Current issues of ACP Journal Club are published in Annals of Internal Medicine


Enteral nutrition led to fewer postoperative complications than did parenteral feeding in gastrointestinal cancer


ACP J Club. 2002 May-Jun;136:93. doi:10.7326/ACPJC-2002-136-3-093

Source Citation

Bozzetti F, Braga M, Gianotti L, Gavazzi C, Mariani L. Postoperative enteral versus parenteral nutrition in malnourished patients with gastrointestinal cancer: a randomised multicentre trial. Lancet. 2001 Nov 3;358:1487-92. [PubMed ID: 11705560] (All 2002 articles were reviewed for relevancy, and abstracts were last revised in 2008.)



In malnourished patients having elective surgery for gastrointestinal cancer, is enteral nutrition (EN) better than parenteral nutrition (PN) for reducing postoperative complications?


Randomized {allocation concealed*}†, unblinded,* controlled trial with follow-up to discharge.


10 Italian centers.


317 patients who were ≥ 18 years of age (mean age 64 y, 58% men) and had weight loss ≥ 10% of usual body weight in the previous 6 months, histologically confirmed cancer, and planned major elective surgery. Exclusion criteria were hepatic, renal, or cardiac dysfunction; Karnofsky performance status < 60; pregnancy; ongoing infection; and intestinal anastomosis of the large bowel without a diverting stoma. Follow-up was complete.


Patients were allocated to EN (n = 159) or PN (n = 158). Patients in the EN group had a jejunostomy feeding catheter or a nasojejunal feeding tube placed during surgery. PN was given by central venous catheter.

Main outcome measures

Postoperative complications. Secondary outcome measures were length of postoperative hospital stay, adverse events, and treatment switchover.

Main results

Analysis was by intention to treat. Fewer patients in the EN group than in the PN group had postoperative complications (P = 0.005); the mean length of postoperative hospital stay was shorter in the EN group (P = 0.009) (Table). More patients in the EN group than in the PN group had adverse events (abdominal distention and cramps, diarrhea, and vomiting) (P < 0.001) (Table) and more switched treatments (8.8% vs 0%, P < 0.001).


In malnourished patients having elective surgery for gastrointestinal cancer, enteral nutrition led to a lower complication rate and shorter postoperative hospital stay than did parenteral nutrition but was not as well tolerated.

*See Glossary.

†Information provided by author.

Source of funding: Italian Society for Parenteral and Enteral Nutrition.

For correspondence: Dr. F. Bozzetti, Residenza Querce, Segrate (Milano), Italy. E-mail

Table. Enteral nutrition (EN) vs parenteral nutrition (PN) for malnourished patients having surgery for gastrointestinal cancer‡

Outcomes at discharge EN PN RRR (95% CI) NNT (CI)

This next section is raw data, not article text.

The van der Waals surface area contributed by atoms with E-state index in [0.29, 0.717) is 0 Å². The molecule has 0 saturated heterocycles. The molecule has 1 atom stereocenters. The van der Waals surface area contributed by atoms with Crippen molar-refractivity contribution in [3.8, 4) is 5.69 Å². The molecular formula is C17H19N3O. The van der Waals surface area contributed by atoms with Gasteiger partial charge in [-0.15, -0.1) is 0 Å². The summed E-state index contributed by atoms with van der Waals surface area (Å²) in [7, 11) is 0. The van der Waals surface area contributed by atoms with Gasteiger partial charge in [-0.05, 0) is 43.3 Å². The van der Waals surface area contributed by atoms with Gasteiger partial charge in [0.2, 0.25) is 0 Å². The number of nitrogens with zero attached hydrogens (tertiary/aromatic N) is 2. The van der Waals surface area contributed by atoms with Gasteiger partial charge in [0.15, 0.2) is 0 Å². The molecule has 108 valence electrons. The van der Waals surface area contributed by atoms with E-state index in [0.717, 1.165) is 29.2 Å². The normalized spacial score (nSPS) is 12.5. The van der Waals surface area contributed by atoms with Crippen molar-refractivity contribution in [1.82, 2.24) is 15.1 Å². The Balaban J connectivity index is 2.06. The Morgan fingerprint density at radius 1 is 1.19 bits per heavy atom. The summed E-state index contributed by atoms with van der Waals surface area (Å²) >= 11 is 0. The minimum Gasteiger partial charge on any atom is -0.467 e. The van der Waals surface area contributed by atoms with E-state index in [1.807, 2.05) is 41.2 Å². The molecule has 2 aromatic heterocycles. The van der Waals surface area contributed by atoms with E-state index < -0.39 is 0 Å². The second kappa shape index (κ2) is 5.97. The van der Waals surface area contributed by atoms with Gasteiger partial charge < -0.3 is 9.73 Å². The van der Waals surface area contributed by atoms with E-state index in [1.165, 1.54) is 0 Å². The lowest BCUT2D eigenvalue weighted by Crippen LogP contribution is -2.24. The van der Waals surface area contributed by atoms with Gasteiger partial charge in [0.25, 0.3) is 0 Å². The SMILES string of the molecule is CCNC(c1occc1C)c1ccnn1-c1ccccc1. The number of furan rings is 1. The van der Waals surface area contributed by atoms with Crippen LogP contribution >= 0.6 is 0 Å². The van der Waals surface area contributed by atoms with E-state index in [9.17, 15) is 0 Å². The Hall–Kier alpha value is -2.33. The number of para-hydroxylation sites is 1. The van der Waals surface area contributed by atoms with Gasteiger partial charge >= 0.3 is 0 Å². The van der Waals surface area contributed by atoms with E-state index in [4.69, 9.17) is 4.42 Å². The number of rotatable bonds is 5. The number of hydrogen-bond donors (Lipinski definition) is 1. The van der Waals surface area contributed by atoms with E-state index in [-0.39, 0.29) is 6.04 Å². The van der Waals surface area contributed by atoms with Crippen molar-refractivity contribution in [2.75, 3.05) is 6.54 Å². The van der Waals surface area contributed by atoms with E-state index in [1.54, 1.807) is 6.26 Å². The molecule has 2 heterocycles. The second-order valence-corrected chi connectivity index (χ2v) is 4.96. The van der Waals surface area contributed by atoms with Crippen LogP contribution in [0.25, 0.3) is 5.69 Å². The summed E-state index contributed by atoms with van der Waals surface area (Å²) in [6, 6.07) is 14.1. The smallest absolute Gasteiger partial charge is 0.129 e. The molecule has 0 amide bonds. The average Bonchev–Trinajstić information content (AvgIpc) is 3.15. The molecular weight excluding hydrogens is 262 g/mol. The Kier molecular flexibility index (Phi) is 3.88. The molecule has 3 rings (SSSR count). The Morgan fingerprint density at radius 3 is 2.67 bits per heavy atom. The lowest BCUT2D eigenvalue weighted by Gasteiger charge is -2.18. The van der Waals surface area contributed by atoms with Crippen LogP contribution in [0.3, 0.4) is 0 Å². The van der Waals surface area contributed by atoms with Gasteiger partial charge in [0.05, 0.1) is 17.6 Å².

Overall postoperative complications 34% 49% 31% (10 to 48) 7 (4 to 22)
Adverse events 35% 14% 153% (64 to 294) 5 (4 to 9)
Mean difference (CI)
Length of postoperative stay (mean d) 13.4 15.0 1.6 (0.5 to 2.7)

‡Abbreviations defined in Glossary; RRR, RRI, NNT, NNH, mean difference, and CI calculated from data in article.


Many clinicians, including Bozzetti and colleagues, believe that nutritional support, or the nonvolitional infusion of nutrient-containing solutions into patients who are malnourished or at risk for becoming so, is beneficial. The question that Bozzetti and colleagues asked is whether any differences exist between parenteral or enteral routes of infusion. They found that although it was more difficult to deliver the planned nutrient load with EN, that group had fewer complications (particularly infectious ones) and a shorter mean hospital stay. Their results are consistent with a meta-analysis of 27 randomized controlled trials (RCTs) that found that PN caused more infections than did EN or standard care (1).

The study by Bozzetti and colleagues was not blinded. The identification of complications can be subjective. For example, does a chest x-ray show an infiltrate or only a confluence of shadows? Decisions by unblinded clinicians could be influenced by preexisting bias. However, in this trial, the complications were objectively defined beforehand and were diagnosed by persons not directly involved in the study.

This study did not include a group that received no nutritional support. Thus, these data do not address the value of either type of nutritional support in relation to conventional management. Lipman, Klein, and I reported a meta-analysis of 82 RCTs (not just surgical) that compared PN with standard care (2). The only difference in clinical outcomes was that the recipients of PN had more infectious complications (absolute risk increase 5%, 95% CI 1% to 9%). The fact that EN led to fewer complications than did PN does not prove that it is superior to standard care. It may be that infusions of nutrients are harmful and that the superiority of EN over PN relates to the delivery of fewer nutrients (3). We need large RCTs that compare early EN with standard care to know whether clinicians should offer any nutritional support at all.

Ronald L. Koretz, MD
Olive View–UCLA Medical Center
Sylmar, California, USA


1. Braunschweig CL, Levy P, Sheean PM, Wang X. Enteral compared with parenteral nutrition: a meta-analysis. Am J Clin Nutr. 2001;74:534-42. [PubMed ID: 11566654]

2. Koretz RL, Lipman TO, Klein S. AGA technical review on parenteral nutrition. Gastroenterology. 2001;121:970-1001. [PubMed ID: 11606512]

3. Koretz RL. The calorie conundrum [Editorial]. JPEN J Parenter Enteral Nutr. 2002;26:182-3.12005459